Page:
No person shall be elected to the office of the President more than twice, and no person who has held the office of President, or acted as President, for more than two years of a term to which some other person was elected President shall be elected to the office of the President more than once.

He served more than two years of Nixon's term, then would have served a full term on his own. That would be all the Constitution would allow.

Also, there would be the possibility that George H.W. Bush, who likely would have stayed on as the Director of Central Intelligence at least part of the way into Ford's full term, would have run. As a matter of history (for those who weren't around then and haven't looked it up), he did run in 1980.

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To go along with these, let me throw this idea out there, too:

President Gore -- 2000

President Bill Clinton is furious with the Republicans for their (actual or perceived) shenanigans in Congress and is determined to deny them the White House in 2000. To that end, he resigns in mid-1999 for the purpose of handing the power of the incumbency to the new President, Al Gore.

Whether it becomes clear that President Clinton has done this as a calculated political move -- and the public reaction if it did -- would be up to the scenario maker and, therefore, this could conceivably favor either (or neither) party.

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Kerry re-election - 2008

Ohio swtiches to Kerry in 2004, and thus, George W. Bush leaves the White House in a deeply tense political climate. President Kerry contends with a hostile Congress, leaving him slow to remove troops from Iraq, a promise that comes two years later when Democrats take control of Congress once again. If Iraq is the least of Kerry's worries, the mounting Bush deficit and an oncoming recession are the most. With the Republicans' nomination fight including former Mayor Rudy Giuliani, Mitt Romney, and the like, can President Kerry keep the White House for another term?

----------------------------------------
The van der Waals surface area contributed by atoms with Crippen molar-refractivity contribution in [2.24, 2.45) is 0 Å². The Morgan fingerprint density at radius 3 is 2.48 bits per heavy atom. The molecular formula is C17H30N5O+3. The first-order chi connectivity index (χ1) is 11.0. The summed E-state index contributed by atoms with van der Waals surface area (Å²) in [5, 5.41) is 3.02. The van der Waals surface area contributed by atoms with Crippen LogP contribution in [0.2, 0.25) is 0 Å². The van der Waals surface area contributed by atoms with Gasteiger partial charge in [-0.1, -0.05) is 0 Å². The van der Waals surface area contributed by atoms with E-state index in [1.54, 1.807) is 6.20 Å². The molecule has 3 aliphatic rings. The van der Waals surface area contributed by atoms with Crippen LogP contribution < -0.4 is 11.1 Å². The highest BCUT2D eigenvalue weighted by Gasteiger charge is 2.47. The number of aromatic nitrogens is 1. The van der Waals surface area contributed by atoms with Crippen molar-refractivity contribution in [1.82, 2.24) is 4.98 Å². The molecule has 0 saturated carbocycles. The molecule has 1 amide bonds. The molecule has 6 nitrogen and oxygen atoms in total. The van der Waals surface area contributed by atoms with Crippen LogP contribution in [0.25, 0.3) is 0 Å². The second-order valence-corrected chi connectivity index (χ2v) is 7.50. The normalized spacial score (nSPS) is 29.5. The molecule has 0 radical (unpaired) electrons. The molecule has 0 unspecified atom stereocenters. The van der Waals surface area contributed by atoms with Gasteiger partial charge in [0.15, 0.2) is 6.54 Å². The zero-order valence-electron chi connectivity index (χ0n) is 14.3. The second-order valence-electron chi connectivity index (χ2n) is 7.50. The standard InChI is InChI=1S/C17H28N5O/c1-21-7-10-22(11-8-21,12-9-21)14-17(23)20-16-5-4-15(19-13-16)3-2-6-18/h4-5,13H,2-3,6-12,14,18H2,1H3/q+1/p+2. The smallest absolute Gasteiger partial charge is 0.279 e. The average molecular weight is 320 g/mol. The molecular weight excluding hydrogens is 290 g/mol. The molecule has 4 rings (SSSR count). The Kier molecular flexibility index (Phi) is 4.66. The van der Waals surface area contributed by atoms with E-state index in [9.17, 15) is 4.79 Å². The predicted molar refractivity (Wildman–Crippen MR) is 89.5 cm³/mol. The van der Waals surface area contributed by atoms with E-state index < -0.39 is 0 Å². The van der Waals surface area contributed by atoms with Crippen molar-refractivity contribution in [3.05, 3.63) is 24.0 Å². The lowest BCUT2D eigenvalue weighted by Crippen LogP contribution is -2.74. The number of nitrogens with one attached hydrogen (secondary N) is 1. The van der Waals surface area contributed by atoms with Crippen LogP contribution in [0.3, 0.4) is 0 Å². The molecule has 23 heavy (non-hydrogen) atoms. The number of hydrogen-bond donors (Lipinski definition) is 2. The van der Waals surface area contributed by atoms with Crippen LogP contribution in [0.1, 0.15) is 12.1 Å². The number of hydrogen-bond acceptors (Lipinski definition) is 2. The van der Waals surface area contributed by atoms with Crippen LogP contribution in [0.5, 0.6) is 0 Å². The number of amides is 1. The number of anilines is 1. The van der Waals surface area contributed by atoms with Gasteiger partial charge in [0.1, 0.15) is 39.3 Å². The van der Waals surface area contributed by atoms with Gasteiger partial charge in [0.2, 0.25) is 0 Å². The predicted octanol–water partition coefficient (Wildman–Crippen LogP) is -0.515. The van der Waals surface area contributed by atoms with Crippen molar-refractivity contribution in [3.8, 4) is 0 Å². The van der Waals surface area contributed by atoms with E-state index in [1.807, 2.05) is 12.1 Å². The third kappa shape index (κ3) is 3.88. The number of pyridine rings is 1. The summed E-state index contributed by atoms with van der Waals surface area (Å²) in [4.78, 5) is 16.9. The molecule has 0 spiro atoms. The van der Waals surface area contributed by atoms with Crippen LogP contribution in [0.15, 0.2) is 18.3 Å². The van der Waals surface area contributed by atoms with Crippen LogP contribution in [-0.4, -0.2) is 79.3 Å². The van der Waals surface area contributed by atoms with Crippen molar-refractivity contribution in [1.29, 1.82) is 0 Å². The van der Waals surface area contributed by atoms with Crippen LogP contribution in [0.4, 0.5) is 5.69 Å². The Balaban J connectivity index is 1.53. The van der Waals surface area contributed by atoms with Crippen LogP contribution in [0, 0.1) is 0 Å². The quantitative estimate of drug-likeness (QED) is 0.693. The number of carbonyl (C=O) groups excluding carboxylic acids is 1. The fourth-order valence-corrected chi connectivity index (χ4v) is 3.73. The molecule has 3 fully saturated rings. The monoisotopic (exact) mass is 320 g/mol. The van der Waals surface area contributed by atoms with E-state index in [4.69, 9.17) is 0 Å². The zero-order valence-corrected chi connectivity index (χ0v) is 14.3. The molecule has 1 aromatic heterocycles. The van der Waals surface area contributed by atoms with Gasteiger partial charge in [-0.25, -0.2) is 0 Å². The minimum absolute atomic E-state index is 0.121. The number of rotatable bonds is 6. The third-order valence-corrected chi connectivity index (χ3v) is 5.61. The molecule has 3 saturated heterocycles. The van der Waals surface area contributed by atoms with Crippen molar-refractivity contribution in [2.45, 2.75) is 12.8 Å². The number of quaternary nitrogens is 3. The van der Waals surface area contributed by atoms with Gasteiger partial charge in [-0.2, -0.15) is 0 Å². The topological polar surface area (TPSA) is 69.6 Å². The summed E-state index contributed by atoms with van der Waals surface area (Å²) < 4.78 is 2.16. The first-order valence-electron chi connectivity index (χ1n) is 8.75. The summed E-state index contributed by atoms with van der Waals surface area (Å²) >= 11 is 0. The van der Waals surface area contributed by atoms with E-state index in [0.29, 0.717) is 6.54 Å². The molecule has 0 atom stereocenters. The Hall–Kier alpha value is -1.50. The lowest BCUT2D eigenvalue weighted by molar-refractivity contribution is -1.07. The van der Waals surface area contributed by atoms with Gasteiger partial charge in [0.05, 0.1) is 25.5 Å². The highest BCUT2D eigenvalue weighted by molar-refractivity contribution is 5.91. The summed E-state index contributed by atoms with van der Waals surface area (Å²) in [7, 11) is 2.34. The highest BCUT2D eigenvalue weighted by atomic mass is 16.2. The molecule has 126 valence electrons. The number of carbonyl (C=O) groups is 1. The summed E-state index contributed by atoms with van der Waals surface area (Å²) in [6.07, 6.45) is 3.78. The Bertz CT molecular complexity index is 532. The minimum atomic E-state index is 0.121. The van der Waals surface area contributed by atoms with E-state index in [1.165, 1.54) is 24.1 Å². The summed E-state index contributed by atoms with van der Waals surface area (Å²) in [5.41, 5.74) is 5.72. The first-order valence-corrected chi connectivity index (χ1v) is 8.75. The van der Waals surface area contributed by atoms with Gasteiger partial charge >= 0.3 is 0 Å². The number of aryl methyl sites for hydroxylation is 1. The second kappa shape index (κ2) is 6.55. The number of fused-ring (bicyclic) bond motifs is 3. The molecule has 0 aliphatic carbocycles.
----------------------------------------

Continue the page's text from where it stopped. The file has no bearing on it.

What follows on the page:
This scenario is a tossup between the Democrats and the Republicans.

Like I said, these are just ideas. If anyone wants to use one, please, feel free to run with it.

If not, like I said, I'll try to get to work on them sometime in the near future.

i have already done this i'll send it to theoryspark

Perot successor - 2000

Ross Perot manages a Second Term in a sizable victory in 1996, leading to another relatively centrist term in office. As he leaves, Vice President Stockdale is set to take the Reform Party's nomination, though he has to fend off to the right both Pat Buchanan and Donald Trump, and to the left, Ralph Nader. The Republicans and Democrats prepare to nominate relative centrists as well to cope in this new, post-partisan atmosphere. As such, the Republican nomination is to be hard fought between Senator McCain and Senator Elizabeth Dole, while on the Democratic side, Evan Bayh and Al Gore fight it out for their own nomination.